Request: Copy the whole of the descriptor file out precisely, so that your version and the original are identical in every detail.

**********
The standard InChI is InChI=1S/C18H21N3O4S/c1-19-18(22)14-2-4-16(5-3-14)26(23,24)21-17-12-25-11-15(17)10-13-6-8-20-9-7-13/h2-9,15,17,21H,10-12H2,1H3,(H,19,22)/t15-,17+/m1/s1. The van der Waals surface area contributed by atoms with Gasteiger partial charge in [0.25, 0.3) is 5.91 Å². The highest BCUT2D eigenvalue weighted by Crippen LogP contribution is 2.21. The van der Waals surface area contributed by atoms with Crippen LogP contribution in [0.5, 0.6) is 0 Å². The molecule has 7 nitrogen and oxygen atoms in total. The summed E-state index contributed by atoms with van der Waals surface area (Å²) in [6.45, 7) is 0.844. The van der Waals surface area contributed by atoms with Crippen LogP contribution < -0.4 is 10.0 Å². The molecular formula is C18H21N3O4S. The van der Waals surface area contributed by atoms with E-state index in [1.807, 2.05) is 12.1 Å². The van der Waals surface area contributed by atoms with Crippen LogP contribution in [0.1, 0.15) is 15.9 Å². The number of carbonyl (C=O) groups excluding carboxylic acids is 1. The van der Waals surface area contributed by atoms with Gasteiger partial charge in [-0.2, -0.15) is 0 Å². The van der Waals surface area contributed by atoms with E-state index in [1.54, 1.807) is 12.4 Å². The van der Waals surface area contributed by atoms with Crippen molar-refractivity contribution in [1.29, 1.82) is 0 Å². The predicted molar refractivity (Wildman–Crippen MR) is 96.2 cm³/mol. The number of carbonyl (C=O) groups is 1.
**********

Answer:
The standard InChI is InChI=1S/C18H21N3O4S/c1-19-18(22)14-2-4-16(5-3-14)26(23,24)21-17-12-25-11-15(17)10-13-6-8-20-9-7-13/h2-9,15,17,21H,10-12H2,1H3,(H,19,22)/t15-,17+/m1/s1. The van der Waals surface area contributed by atoms with Gasteiger partial charge in [0.25, 0.3) is 5.91 Å². The highest BCUT2D eigenvalue weighted by Crippen LogP contribution is 2.21. The van der Waals surface area contributed by atoms with Crippen LogP contribution in [0.5, 0.6) is 0 Å². The molecule has 7 nitrogen and oxygen atoms in total. The summed E-state index contributed by atoms with van der Waals surface area (Å²) in [6.45, 7) is 0.844. The van der Waals surface area contributed by atoms with Crippen LogP contribution < -0.4 is 10.0 Å². The molecular formula is C18H21N3O4S. The van der Waals surface area contributed by atoms with E-state index in [1.807, 2.05) is 12.1 Å². The van der Waals surface area contributed by atoms with Crippen LogP contribution in [0.1, 0.15) is 15.9 Å². The number of carbonyl (C=O) groups excluding carboxylic acids is 1. The van der Waals surface area contributed by atoms with Gasteiger partial charge in [-0.2, -0.15) is 0 Å². The van der Waals surface area contributed by atoms with E-state index in [1.54, 1.807) is 12.4 Å². The van der Waals surface area contributed by atoms with Crippen molar-refractivity contribution in [1.29, 1.82) is 0 Å². The predicted molar refractivity (Wildman–Crippen MR) is 96.2 cm³/mol. The number of carbonyl (C=O) groups is 1.